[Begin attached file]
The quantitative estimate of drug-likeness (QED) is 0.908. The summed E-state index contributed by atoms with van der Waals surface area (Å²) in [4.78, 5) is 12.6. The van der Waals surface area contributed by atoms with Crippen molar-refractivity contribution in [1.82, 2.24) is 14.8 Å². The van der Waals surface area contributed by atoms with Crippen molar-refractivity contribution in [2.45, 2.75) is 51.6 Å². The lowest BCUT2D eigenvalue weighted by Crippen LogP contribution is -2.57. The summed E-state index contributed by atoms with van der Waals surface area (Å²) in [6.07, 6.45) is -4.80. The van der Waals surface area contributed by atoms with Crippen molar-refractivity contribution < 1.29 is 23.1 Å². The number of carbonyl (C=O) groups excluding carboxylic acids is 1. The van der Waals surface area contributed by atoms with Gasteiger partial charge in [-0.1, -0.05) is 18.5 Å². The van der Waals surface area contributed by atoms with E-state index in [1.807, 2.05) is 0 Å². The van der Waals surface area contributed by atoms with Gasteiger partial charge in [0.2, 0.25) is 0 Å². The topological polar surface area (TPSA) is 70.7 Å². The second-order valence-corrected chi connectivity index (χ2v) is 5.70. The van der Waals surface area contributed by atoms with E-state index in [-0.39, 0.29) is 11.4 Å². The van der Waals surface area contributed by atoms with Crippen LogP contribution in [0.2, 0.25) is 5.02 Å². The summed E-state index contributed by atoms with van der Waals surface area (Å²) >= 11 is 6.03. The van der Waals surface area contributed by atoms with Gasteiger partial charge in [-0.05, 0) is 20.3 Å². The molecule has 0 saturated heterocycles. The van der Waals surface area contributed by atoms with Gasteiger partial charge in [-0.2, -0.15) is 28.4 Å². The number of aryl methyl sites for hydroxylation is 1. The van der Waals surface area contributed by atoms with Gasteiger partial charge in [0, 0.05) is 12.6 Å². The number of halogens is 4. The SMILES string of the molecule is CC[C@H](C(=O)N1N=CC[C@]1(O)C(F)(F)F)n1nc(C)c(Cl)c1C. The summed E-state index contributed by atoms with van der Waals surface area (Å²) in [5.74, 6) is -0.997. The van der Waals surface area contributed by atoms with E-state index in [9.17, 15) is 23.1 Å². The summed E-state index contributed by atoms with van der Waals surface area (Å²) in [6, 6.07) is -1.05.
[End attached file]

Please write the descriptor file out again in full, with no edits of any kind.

The quantitative estimate of drug-likeness (QED) is 0.908. The summed E-state index contributed by atoms with van der Waals surface area (Å²) in [4.78, 5) is 12.6. The van der Waals surface area contributed by atoms with Crippen molar-refractivity contribution in [1.82, 2.24) is 14.8 Å². The van der Waals surface area contributed by atoms with Crippen molar-refractivity contribution in [2.45, 2.75) is 51.6 Å². The lowest BCUT2D eigenvalue weighted by Crippen LogP contribution is -2.57. The summed E-state index contributed by atoms with van der Waals surface area (Å²) in [6.07, 6.45) is -4.80. The van der Waals surface area contributed by atoms with Crippen molar-refractivity contribution < 1.29 is 23.1 Å². The number of carbonyl (C=O) groups excluding carboxylic acids is 1. The van der Waals surface area contributed by atoms with Gasteiger partial charge in [-0.1, -0.05) is 18.5 Å². The van der Waals surface area contributed by atoms with E-state index in [1.807, 2.05) is 0 Å². The van der Waals surface area contributed by atoms with Gasteiger partial charge in [0.2, 0.25) is 0 Å². The topological polar surface area (TPSA) is 70.7 Å². The second-order valence-corrected chi connectivity index (χ2v) is 5.70. The van der Waals surface area contributed by atoms with E-state index in [-0.39, 0.29) is 11.4 Å². The van der Waals surface area contributed by atoms with Crippen LogP contribution in [0.2, 0.25) is 5.02 Å². The summed E-state index contributed by atoms with van der Waals surface area (Å²) >= 11 is 6.03. The van der Waals surface area contributed by atoms with Gasteiger partial charge in [-0.05, 0) is 20.3 Å². The molecule has 0 saturated heterocycles. The van der Waals surface area contributed by atoms with Gasteiger partial charge in [-0.2, -0.15) is 28.4 Å². The number of aryl methyl sites for hydroxylation is 1. The van der Waals surface area contributed by atoms with Gasteiger partial charge in [0, 0.05) is 12.6 Å². The number of halogens is 4. The SMILES string of the molecule is CC[C@H](C(=O)N1N=CC[C@]1(O)C(F)(F)F)n1nc(C)c(Cl)c1C. The summed E-state index contributed by atoms with van der Waals surface area (Å²) in [5.74, 6) is -0.997. The van der Waals surface area contributed by atoms with E-state index in [9.17, 15) is 23.1 Å². The summed E-state index contributed by atoms with van der Waals surface area (Å²) in [6, 6.07) is -1.05.